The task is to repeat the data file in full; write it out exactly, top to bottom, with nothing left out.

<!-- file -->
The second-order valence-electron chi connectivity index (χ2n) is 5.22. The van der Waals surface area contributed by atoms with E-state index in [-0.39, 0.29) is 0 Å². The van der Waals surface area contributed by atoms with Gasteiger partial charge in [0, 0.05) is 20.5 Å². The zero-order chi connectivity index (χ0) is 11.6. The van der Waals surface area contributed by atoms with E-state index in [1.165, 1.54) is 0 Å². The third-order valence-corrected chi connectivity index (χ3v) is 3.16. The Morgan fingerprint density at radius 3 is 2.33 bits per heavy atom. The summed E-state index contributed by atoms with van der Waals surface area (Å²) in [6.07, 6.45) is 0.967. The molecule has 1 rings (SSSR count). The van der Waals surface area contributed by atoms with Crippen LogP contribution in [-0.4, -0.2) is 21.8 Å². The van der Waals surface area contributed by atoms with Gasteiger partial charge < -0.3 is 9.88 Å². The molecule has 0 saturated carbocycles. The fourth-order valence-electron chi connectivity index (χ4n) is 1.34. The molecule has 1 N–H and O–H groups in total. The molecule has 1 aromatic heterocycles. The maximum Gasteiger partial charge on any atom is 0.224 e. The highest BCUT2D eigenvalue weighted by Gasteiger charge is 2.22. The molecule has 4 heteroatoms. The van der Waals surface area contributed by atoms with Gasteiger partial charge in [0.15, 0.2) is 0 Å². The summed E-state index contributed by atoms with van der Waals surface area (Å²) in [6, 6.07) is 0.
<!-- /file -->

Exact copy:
The second-order valence-electron chi connectivity index (χ2n) is 5.22. The van der Waals surface area contributed by atoms with E-state index in [-0.39, 0.29) is 0 Å². The van der Waals surface area contributed by atoms with Gasteiger partial charge in [0, 0.05) is 20.5 Å². The zero-order chi connectivity index (χ0) is 11.6. The van der Waals surface area contributed by atoms with E-state index in [1.165, 1.54) is 0 Å². The third-order valence-corrected chi connectivity index (χ3v) is 3.16. The Morgan fingerprint density at radius 3 is 2.33 bits per heavy atom. The summed E-state index contributed by atoms with van der Waals surface area (Å²) in [6.07, 6.45) is 0.967. The molecule has 1 rings (SSSR count). The van der Waals surface area contributed by atoms with Crippen LogP contribution in [-0.4, -0.2) is 21.8 Å². The van der Waals surface area contributed by atoms with Gasteiger partial charge < -0.3 is 9.88 Å². The molecule has 0 saturated carbocycles. The fourth-order valence-electron chi connectivity index (χ4n) is 1.34. The molecule has 1 N–H and O–H groups in total. The molecule has 1 aromatic heterocycles. The maximum Gasteiger partial charge on any atom is 0.224 e. The highest BCUT2D eigenvalue weighted by Gasteiger charge is 2.22. The molecule has 4 heteroatoms. The van der Waals surface area contributed by atoms with Gasteiger partial charge in [0.15, 0.2) is 0 Å². The summed E-state index contributed by atoms with van der Waals surface area (Å²) in [6, 6.07) is 0.